A friend of mine recently wrote a blog post about Facebook. She had a bad experience with the social networking site and decided to cancel her account, much to the surprise of her 354 “friends”. I have been thinking about her post for a few days and decided to write my own.

It’s kind of funny this is actually the person who invited me to join Facebook, more than a year ago. I thought the request was kind of strange, to be honest. Why would I want to do that?

Facebook is persistent. It doesn’t give up, even when real people do. So, it sent me one of its automated friendship requests, and in a weak moment, I gave in and joined.

Since then, I developed a love-hate relationship with Facebook that now has just evolved into an acceptance of it as part of my life.

At first, I found Facebook annoying and yet, oddly addictive. Why would I want to know that a friend I haven’t seen in 10 years is making a cup of coffee at this very moment? And why do people who barely speak to me in real life want to be my online friends? Do I really care what 80s TV mom they most resemble?

As the weeks went by, I started to gain more Facebook friends, as is inevitable. It seemed that some people were just trying to increase their “friend count” by asking me, someone who sold them Discovery Toys two years ago, to be their FB friend.

I became more comfortable rejecting friendship requests of people if I couldn’t remember who they were, had never talked to them in real life, or simply didn’t want to communicate with them.

But as my friendship count increased, I also was pleasantly surprised by a few things.

I was learning about exciting news. Friends from high school were getting married. And having babies. My nieces and nephews in their teens had really funny or encouraging things to say. Long-lost friends wanted to get together after years of not seeing each other.

I could view photos of people I hadn’t seen in years. I enjoyed seeing photos and reading updates of friends who live in the same town as I do, but with whom I had lost touch.

I also realized that more and more people in my life were suffering serious hardships. Life-threatening diseases. Family members with terminal illnesses. Challenging pregnancies. I wouldn’t have had access to frequent updates and prayer requests, if it weren’t for Facebook.

I went through some tough days myself and was encouraged by the quick responses of my Facebook friends.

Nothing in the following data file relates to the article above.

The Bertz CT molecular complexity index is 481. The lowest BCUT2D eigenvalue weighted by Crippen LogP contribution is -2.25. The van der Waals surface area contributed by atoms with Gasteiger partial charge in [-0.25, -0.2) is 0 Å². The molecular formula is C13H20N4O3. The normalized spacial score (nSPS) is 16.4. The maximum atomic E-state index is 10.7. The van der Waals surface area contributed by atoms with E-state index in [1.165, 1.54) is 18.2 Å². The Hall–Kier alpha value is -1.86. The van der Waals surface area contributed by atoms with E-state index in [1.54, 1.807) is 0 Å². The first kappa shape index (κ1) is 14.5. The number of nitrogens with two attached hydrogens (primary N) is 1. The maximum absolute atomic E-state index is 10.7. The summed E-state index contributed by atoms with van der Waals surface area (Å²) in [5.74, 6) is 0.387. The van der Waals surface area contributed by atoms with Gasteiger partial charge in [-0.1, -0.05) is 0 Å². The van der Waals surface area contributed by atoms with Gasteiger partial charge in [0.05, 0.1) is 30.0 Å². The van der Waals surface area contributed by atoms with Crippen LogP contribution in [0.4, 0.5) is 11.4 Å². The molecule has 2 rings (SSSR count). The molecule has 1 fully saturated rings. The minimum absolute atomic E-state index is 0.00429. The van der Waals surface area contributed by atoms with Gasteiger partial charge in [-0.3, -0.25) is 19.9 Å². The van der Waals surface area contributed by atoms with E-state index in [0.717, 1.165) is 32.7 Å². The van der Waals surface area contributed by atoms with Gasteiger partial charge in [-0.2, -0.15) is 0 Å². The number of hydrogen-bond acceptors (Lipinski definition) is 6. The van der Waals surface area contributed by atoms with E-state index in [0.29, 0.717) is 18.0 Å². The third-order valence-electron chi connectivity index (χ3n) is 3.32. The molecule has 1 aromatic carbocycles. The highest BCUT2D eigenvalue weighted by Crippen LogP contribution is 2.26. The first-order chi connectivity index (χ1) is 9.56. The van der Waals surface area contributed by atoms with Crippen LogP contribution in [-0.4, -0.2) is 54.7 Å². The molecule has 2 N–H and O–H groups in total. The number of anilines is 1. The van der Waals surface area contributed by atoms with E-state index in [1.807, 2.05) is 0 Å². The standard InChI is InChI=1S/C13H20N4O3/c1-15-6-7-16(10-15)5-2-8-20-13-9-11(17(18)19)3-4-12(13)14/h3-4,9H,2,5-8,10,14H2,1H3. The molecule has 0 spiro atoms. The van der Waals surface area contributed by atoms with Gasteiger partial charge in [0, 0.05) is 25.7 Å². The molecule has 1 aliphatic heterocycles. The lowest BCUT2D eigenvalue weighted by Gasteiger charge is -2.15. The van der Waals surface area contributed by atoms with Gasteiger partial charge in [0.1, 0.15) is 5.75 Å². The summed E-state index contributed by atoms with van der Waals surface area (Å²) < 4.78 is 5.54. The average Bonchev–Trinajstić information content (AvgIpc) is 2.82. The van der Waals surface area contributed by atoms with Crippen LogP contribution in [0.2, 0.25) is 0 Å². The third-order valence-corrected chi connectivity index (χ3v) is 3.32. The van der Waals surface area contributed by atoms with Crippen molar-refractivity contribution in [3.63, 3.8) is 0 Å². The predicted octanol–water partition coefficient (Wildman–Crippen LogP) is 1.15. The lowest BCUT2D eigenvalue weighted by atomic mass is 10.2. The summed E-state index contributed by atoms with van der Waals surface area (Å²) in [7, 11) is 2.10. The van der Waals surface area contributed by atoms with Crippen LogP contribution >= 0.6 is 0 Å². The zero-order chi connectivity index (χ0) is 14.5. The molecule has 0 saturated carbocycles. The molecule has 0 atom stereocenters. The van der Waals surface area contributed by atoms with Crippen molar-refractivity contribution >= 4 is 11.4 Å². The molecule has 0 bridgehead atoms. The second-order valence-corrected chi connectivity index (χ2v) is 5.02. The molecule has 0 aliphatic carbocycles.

Of course, we all run into the danger of letting Facebook and other sources of social networking take over the real relationships with flesh-and-blood people we need in our lives. I will admit that this has always been a challenge for me, with or without Facebook.

I prefer written communication over talking on the phone. Even back in grade school, I loved to write notes and letters and send postcards. With or without social networking sites, I have to make a deliberate effort to communicate like a normal adult by picking up the phone. And I’ve learned to do so!

I have finally accepted Facebook as simply an extension of my regular relationships. I’m thankful that I have been able to get to know people better through this source of communication. I have been able to keep in touch with people almost daily, when normally I might only see them a few times a year.

When I see how the younger people in my life use it, it also makes me realize that this is how younger generations primarily communicate. If I don’t join in, they will continue to do what they are going to do. I will be the one who will miss out on possibly improving my relationship with them.

I think Facebook and I have sort of reached an agreement with each other. I rarely, if ever, take a Facebook quiz, and I don’t play any of the games, only because I’m sure I would quickly become an addict! I also have my boundaries about who I will “friend”.

On the other hand, Facebook often makes me laugh, cry or smile. If someone is driving me crazy, I can choose to “hide” them, and I’m sure many people have hidden me. Facebook and I are getting along pretty well these days.

What do you think? Have you purposely avoided Facebook and other types of social networking? Are you an addict? Or a reluctant user? I would love to hear your thoughts.

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